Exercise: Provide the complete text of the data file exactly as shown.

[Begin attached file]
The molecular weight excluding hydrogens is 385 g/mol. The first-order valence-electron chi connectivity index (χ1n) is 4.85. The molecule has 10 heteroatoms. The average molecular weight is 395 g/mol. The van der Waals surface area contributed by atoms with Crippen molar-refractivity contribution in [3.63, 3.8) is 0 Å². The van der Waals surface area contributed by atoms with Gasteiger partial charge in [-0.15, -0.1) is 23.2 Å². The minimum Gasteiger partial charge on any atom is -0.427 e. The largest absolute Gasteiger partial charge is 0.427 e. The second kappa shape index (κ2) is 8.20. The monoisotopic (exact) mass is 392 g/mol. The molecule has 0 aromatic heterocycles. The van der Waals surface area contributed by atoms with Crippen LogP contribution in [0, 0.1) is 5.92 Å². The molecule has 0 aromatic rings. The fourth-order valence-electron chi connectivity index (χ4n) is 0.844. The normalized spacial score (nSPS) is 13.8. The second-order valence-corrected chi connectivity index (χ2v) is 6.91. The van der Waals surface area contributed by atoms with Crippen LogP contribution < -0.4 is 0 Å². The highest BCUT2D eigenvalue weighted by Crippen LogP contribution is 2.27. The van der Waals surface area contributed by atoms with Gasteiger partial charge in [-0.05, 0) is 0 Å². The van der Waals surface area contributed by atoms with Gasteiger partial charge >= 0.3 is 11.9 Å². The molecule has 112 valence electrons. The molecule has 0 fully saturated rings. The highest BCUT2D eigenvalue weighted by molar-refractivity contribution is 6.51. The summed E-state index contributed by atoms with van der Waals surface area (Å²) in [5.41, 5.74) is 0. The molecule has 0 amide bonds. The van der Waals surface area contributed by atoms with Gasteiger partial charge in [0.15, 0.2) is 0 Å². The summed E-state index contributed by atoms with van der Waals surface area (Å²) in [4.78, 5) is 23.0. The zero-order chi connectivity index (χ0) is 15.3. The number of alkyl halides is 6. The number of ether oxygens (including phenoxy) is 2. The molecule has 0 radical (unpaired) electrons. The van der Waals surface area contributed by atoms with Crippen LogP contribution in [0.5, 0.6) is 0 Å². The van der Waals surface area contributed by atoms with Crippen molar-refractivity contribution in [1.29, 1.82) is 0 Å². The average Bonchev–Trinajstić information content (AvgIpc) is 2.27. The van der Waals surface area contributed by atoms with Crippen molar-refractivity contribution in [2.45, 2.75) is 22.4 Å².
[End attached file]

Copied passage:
The molecular weight excluding hydrogens is 385 g/mol. The first-order valence-electron chi connectivity index (χ1n) is 4.85. The molecule has 10 heteroatoms. The average molecular weight is 395 g/mol. The van der Waals surface area contributed by atoms with Crippen molar-refractivity contribution in [3.63, 3.8) is 0 Å². The van der Waals surface area contributed by atoms with Gasteiger partial charge in [-0.15, -0.1) is 23.2 Å². The minimum Gasteiger partial charge on any atom is -0.427 e. The largest absolute Gasteiger partial charge is 0.427 e. The second kappa shape index (κ2) is 8.20. The monoisotopic (exact) mass is 392 g/mol. The molecule has 0 aromatic heterocycles. The van der Waals surface area contributed by atoms with Crippen LogP contribution in [0, 0.1) is 5.92 Å². The molecule has 0 aromatic rings. The fourth-order valence-electron chi connectivity index (χ4n) is 0.844. The normalized spacial score (nSPS) is 13.8. The second-order valence-corrected chi connectivity index (χ2v) is 6.91. The van der Waals surface area contributed by atoms with Crippen LogP contribution < -0.4 is 0 Å². The highest BCUT2D eigenvalue weighted by Crippen LogP contribution is 2.27. The van der Waals surface area contributed by atoms with Gasteiger partial charge in [-0.05, 0) is 0 Å². The van der Waals surface area contributed by atoms with Gasteiger partial charge >= 0.3 is 11.9 Å². The molecule has 112 valence electrons. The molecule has 0 fully saturated rings. The highest BCUT2D eigenvalue weighted by molar-refractivity contribution is 6.51. The summed E-state index contributed by atoms with van der Waals surface area (Å²) in [5.41, 5.74) is 0. The molecule has 0 amide bonds. The van der Waals surface area contributed by atoms with Gasteiger partial charge in [0.15, 0.2) is 0 Å². The summed E-state index contributed by atoms with van der Waals surface area (Å²) in [4.78, 5) is 23.0. The zero-order chi connectivity index (χ0) is 15.3. The number of alkyl halides is 6. The number of ether oxygens (including phenoxy) is 2. The molecule has 0 radical (unpaired) electrons. The van der Waals surface area contributed by atoms with Crippen LogP contribution in [0.5, 0.6) is 0 Å². The van der Waals surface area contributed by atoms with Crippen molar-refractivity contribution in [1.29, 1.82) is 0 Å². The average Bonchev–Trinajstić information content (AvgIpc) is 2.27. The van der Waals surface area contributed by atoms with Crippen molar-refractivity contribution in [2.45, 2.75) is 22.4 Å².